Most people who pursue a master's degree in social work, or MSW, do so because they feel a calling to help others. Improving lives is one of many rewards of the job, as social work comes with a deep sense of purpose.
But, like any career, there are tradeoffs to entering this field of work. For all the personal and professional rewards experienced by MSWs, there can also be some identity confusion. Because social work is such a broad field, there is no definitive description of what social workers do. Whether that’s due to bad PR, gritty work conditions, or the fact that social workers sit on a lower rung of earnings as compared to their grad school peers (law school, business school, etc.), MSWs can feel misunderstood or undervalued.
That said, the fact that MSWs are tough to classify by one singular job description might be one of their greatest strengths. Through MSW training, social workers become nimble and versatile—two skill sets with staying power, and the potential to open doors.
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MSW students deveop specialties in areas like clinical skills, allowing them to provide therapeutic assessments and counseling. As you earn your master's degree in social work, you might also focus your training on a given population, like the elderly.
Once you have your MSW, you can transition to other fields and mainstream professions with surprising flexibility. Across a wide range of industries, employers recognize the ethos of a social worker. MSWs come with a built-in value system and bring cross-cultural sensitivities to the workplace, both of which are important qualities in corporate America. Because social work is a regulated industry that requires graduates to earn state licensure (often with pretty intensive requirements, like background checks) social workers offer a high degree of legitimacy.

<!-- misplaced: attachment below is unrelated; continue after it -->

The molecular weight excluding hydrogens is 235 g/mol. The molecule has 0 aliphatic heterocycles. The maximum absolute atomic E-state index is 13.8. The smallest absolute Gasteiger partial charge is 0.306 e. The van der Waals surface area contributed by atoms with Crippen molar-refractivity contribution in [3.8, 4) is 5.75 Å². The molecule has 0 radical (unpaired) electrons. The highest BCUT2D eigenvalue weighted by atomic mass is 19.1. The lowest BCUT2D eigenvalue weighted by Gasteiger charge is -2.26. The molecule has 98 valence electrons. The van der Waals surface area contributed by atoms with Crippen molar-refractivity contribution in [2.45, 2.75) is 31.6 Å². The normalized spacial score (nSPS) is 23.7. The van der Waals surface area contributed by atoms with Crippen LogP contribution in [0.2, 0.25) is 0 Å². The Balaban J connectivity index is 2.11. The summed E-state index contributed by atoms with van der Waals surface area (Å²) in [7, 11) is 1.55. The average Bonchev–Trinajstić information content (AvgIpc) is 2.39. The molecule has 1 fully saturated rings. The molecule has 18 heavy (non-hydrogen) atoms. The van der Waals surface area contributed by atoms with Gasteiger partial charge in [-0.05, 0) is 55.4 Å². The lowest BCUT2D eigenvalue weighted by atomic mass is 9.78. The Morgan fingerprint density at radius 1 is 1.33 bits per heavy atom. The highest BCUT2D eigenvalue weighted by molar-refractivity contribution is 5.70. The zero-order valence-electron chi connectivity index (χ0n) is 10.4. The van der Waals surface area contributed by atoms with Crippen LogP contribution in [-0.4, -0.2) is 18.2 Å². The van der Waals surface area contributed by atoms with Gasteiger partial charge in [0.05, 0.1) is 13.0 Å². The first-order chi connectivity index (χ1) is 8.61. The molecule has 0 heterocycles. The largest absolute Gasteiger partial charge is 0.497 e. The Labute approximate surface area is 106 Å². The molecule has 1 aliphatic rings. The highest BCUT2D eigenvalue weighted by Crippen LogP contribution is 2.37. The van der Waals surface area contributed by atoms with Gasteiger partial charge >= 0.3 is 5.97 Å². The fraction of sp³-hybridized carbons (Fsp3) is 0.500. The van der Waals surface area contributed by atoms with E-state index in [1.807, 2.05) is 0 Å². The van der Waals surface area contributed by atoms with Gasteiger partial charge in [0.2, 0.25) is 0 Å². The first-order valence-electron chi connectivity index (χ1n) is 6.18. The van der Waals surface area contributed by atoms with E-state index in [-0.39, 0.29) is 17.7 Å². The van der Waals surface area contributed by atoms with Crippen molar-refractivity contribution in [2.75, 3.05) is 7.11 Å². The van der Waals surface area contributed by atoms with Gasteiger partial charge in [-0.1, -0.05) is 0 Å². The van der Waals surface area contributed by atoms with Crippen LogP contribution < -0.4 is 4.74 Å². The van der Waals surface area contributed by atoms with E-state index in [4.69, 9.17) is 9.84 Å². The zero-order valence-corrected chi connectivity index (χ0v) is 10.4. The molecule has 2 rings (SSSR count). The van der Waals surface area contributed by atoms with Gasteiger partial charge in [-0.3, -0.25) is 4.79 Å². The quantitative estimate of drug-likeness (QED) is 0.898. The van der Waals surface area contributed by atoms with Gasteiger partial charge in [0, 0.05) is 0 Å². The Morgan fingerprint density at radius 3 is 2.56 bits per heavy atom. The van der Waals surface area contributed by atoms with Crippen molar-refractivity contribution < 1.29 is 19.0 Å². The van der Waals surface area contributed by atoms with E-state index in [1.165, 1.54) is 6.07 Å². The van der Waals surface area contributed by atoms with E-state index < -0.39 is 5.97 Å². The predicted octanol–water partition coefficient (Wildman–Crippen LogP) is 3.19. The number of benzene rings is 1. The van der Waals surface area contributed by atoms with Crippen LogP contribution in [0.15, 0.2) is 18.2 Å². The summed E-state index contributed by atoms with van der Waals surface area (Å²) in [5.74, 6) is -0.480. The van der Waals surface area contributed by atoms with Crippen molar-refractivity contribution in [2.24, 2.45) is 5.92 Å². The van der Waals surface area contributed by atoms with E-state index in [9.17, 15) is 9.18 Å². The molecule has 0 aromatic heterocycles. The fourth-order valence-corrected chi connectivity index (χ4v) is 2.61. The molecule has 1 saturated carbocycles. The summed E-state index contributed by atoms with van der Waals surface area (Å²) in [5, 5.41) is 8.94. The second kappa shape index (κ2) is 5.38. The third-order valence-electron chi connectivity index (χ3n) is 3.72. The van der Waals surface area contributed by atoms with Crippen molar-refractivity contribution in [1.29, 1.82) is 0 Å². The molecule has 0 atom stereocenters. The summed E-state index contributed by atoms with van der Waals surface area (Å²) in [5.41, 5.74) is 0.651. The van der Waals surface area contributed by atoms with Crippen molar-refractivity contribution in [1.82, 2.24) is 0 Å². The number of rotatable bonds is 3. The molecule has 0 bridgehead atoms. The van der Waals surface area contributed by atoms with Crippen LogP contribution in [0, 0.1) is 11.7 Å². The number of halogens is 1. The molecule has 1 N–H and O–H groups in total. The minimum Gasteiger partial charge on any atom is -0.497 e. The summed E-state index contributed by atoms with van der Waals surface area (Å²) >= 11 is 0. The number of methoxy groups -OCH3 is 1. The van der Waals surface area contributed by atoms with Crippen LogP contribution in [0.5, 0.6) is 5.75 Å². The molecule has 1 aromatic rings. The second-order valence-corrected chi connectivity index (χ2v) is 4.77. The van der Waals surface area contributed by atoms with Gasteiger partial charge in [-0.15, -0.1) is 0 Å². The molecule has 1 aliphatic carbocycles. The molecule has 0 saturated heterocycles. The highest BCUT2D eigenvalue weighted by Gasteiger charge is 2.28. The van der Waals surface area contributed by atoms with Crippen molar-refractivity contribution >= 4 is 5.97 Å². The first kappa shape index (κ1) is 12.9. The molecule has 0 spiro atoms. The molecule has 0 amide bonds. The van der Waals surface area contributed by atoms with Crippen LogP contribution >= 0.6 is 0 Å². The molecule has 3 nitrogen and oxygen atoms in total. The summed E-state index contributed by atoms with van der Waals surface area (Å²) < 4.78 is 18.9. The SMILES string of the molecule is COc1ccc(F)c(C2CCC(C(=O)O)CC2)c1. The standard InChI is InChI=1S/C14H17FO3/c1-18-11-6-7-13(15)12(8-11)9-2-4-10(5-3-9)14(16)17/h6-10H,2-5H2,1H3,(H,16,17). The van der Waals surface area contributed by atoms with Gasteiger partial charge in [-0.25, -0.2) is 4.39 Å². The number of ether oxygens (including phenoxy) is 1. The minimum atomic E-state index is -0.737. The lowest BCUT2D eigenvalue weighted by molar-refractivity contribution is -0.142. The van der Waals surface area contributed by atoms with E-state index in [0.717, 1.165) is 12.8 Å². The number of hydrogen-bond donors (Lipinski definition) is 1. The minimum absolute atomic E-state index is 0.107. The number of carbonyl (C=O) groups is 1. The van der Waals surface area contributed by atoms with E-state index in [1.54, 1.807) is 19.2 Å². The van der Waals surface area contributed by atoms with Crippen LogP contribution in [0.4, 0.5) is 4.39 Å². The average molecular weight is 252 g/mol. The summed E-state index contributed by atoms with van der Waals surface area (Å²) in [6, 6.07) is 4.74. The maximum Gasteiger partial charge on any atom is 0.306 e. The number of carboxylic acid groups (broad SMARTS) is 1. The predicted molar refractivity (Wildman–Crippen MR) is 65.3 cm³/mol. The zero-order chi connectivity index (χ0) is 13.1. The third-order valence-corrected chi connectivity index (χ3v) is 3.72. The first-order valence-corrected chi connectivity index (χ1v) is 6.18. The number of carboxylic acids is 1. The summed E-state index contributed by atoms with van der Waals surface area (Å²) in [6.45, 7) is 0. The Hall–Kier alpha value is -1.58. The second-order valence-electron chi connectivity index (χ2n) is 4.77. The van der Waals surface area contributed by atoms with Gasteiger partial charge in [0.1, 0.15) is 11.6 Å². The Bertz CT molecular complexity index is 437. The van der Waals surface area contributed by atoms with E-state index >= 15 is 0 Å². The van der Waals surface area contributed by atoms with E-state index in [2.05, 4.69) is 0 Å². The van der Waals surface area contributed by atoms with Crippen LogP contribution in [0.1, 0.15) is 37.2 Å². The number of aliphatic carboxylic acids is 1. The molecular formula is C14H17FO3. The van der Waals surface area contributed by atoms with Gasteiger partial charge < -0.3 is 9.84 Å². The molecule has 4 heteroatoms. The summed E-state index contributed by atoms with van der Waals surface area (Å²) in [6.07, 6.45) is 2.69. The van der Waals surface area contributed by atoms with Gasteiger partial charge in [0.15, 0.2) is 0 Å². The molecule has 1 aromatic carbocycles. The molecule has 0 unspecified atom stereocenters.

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With this in mind, you should approach your future career in social work empowered with the knowledge that you can chart your own path—entering an entirely new position, in an entirely new area—at any point in time. With an MSW, social workers can transition to human resources, training and development, corporate communications, marketing, research, and even tech startups, to name just a handful of options.
Wherever there are people, there is a need for MSW-level expertise. Whether you plan to work with clients one-on-one, or want to reach large groups through consumer products, as a social worker with your master's degree, you will be equipped to practice your trade in a variety of infrastructures.
Social work is about meeting human needs—and that is a marketable skill wherever you go.